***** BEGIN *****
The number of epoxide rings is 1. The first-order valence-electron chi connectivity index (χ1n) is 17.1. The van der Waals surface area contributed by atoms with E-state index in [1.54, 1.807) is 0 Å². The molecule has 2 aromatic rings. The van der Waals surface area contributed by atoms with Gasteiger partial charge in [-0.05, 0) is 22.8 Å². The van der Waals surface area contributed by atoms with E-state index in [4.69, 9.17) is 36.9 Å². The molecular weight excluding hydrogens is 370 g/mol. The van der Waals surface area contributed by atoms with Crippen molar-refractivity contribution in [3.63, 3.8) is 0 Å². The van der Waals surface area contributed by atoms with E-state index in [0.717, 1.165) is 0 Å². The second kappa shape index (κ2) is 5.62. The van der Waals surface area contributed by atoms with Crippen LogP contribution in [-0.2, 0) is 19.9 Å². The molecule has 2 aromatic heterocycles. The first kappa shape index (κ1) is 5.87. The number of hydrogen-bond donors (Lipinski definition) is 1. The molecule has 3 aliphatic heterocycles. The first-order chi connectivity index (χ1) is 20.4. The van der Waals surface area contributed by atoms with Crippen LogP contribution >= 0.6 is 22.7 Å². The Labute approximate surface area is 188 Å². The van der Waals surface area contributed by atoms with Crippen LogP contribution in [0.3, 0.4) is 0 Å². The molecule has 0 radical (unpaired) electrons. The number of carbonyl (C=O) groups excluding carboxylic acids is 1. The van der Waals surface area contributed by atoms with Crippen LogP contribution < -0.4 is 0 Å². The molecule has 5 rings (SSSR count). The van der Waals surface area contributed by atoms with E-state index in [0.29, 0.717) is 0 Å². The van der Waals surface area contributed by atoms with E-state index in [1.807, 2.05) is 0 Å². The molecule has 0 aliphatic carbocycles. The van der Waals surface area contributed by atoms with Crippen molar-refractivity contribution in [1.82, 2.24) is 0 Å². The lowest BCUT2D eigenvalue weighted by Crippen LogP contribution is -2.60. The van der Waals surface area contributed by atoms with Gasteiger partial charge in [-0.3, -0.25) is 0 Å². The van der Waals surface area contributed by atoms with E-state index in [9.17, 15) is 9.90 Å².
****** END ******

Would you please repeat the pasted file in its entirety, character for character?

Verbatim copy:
The number of epoxide rings is 1. The first-order valence-electron chi connectivity index (χ1n) is 17.1. The van der Waals surface area contributed by atoms with E-state index in [1.54, 1.807) is 0 Å². The molecule has 2 aromatic rings. The van der Waals surface area contributed by atoms with Gasteiger partial charge in [-0.05, 0) is 22.8 Å². The van der Waals surface area contributed by atoms with E-state index in [4.69, 9.17) is 36.9 Å². The molecular weight excluding hydrogens is 370 g/mol. The van der Waals surface area contributed by atoms with Crippen molar-refractivity contribution in [3.63, 3.8) is 0 Å². The van der Waals surface area contributed by atoms with E-state index in [0.717, 1.165) is 0 Å². The second kappa shape index (κ2) is 5.62. The van der Waals surface area contributed by atoms with Crippen LogP contribution in [-0.2, 0) is 19.9 Å². The molecule has 2 aromatic heterocycles. The first kappa shape index (κ1) is 5.87. The number of hydrogen-bond donors (Lipinski definition) is 1. The molecule has 3 aliphatic heterocycles. The first-order chi connectivity index (χ1) is 20.4. The van der Waals surface area contributed by atoms with Crippen LogP contribution >= 0.6 is 22.7 Å². The Labute approximate surface area is 188 Å². The van der Waals surface area contributed by atoms with Crippen LogP contribution in [0.3, 0.4) is 0 Å². The molecule has 0 radical (unpaired) electrons. The number of carbonyl (C=O) groups excluding carboxylic acids is 1. The van der Waals surface area contributed by atoms with Crippen LogP contribution < -0.4 is 0 Å². The molecule has 5 rings (SSSR count). The van der Waals surface area contributed by atoms with E-state index in [0.29, 0.717) is 0 Å². The van der Waals surface area contributed by atoms with E-state index in [1.807, 2.05) is 0 Å². The molecule has 0 aliphatic carbocycles. The van der Waals surface area contributed by atoms with Crippen molar-refractivity contribution in [1.82, 2.24) is 0 Å². The lowest BCUT2D eigenvalue weighted by Crippen LogP contribution is -2.60. The van der Waals surface area contributed by atoms with Gasteiger partial charge in [-0.3, -0.25) is 0 Å². The van der Waals surface area contributed by atoms with E-state index in [9.17, 15) is 9.90 Å².